A Ohio University Press Book
“The scholarship of the manuscript is impressive, and the research thorough, painstaking and up to date. Its original contribution lies in the detailed, perceptive discussion of theatre activities and performances, linked with sophisticated, highly-informed analysis of contemporaneous political structures, events and currents of thought. The breadth of sources drawn on for such analysis, including many newspaper reports and reviews as well as play-scripts, unpublished papers and interviews, is a major strength of the study.”
Barbara Hatley, author of Javanese Performances on an Indonesian Stage
“Featuring many illustrations of works in performance, this book will appeal to anyone interested in Indonesian history and politics, or in postcolonial theater and culture.”
Resistance on the National Stage analyzes the ways in which, between 1985 and 1998, modern theater pracxadtitioners in Indonesia contributed to a rising movement of social protest against the long-governing New Order regime of President Suharto. It examines the work of an array of theater groups and networks from Jakarta, Bandung, and Yogyakarta that pioneered new forms of theater-making and new themes that were often presented more directly and critically than previous groups had dared to do.
Michael H. Bodden looks at a wide range of case studies to show how theater contributed to and helped build the opposition. He also looks at how specific combinations of social groups created tensions and gave modern theater a special role in bridging social gaps and creating social networks that expanded the reach of the prodemocracy movement. Theater workers constructed new social networks by involving peasants, Muslim youth, industrial workers, and lower-middle-class slum dwellers in theater productions about their own lives. Such networking and resistance established theater as one significant arena in which the groundwork for the ouster of Suharto in May 1998, and the succeeding Reform era, was laid.
Resistance on the National Stage will have broad appeal, not only for scholars of contemporary Indonesian culture and theater, but also for those interested in Indonesian history and politics, as well as scholars of postcolonial theater and culture.
Michael H. Bodden is an associate professor of Pacific and Asian Studies at the University of Victoria in British Columbia, Canada. He has published numerous articles on contemporary Indonesian theater and literature, as well as a collection of translations of the fiction, the essays, and a drama by Indonesian writer Seno Gumira Ajidarma, Jakarta at a Certain Point in Time. More info →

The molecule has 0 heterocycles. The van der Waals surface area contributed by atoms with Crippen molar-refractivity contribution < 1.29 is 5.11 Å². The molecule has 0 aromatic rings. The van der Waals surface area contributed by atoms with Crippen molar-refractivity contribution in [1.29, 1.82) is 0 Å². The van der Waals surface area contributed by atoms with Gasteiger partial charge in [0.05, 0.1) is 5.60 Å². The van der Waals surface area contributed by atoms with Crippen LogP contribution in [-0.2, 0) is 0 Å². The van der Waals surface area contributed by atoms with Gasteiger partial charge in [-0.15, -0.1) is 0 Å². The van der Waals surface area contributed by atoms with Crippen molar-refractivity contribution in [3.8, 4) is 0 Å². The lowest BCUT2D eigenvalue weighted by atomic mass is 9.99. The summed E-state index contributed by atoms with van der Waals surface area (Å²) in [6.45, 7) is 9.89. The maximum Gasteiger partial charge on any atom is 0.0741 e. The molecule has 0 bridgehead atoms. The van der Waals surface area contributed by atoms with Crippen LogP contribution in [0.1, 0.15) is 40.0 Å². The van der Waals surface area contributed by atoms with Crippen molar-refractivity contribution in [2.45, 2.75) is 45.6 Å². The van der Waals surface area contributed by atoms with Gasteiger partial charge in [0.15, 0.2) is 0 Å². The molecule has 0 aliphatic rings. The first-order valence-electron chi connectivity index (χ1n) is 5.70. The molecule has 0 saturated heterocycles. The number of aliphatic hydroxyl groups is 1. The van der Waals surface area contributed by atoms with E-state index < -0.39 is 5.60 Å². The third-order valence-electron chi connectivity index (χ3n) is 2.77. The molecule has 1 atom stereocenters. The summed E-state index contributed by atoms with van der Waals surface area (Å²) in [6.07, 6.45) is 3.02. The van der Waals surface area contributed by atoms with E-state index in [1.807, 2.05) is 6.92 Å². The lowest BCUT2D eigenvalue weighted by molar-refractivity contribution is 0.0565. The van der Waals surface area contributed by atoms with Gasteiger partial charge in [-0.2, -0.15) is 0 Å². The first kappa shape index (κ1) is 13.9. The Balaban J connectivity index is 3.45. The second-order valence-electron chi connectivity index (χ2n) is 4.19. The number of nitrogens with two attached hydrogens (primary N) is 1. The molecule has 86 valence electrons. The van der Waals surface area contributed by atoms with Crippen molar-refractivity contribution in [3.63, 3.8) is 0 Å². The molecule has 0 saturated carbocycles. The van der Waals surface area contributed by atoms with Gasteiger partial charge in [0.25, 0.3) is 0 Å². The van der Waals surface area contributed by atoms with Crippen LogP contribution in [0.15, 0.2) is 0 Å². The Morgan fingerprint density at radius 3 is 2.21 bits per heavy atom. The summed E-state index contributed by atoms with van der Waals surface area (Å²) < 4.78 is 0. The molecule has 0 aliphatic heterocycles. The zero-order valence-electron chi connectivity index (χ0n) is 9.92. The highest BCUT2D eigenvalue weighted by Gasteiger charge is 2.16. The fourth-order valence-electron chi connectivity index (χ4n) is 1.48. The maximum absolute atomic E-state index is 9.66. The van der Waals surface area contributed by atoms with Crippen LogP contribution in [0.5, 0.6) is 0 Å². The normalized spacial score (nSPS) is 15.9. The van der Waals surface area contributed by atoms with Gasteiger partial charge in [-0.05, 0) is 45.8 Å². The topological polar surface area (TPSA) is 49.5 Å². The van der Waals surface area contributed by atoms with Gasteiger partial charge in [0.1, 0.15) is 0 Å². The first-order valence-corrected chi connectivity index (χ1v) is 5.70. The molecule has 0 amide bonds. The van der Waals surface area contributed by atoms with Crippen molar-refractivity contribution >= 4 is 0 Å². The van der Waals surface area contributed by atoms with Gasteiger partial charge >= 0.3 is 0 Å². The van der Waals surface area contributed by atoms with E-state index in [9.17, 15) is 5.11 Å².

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Originating in 1891 in the port city of Surabaya, the Komedie Stamboel, or Istanbul-style theater, toured colonial Indonesia, Singapore, and Malaysia by rail and steamship. The company performed musical versions of the Arabian Nights and European fairy tales and operas such as Sleeping Beauty and Aida, as well as Indian and Persian romances, Southeast Asian chronicles, true crime stories, and political allegories.
Based on ethnographic fieldwork spanning twenty years, Power Plays is the first scholarly book in English on wayang golek, the Sundanese rod-puppet theater of West Java. It is a detailed and lively account of the ways in which performers of this major Asian theatrical form have engaged with political discourses in Indonesia. Wayang golek has shaped, as well, the technological and commercial conditions of art and performance in a modernizing society.Using
Realizing the Dream of R. A. Kartini: Her Sisters’ Letters from Colonial Java presents a unique collection of documents reflecting the lives, attitudes, and politics of four Javanese women in the early twentieth century. Joost J. Coté translates the correspondence between Raden Ajeng Kartini, Indonesia’s first feminist, and her sisters, revealing for the first time her sisters’ contributions in defining and carrying out her ideals.
Increased interest in Indonesian culture and politics is reflected in this work’s effort to advance and reject various notions of what it means to be Indonesian. It also addresses perceptions of how Indonesia’s citizens and state officials should interact.
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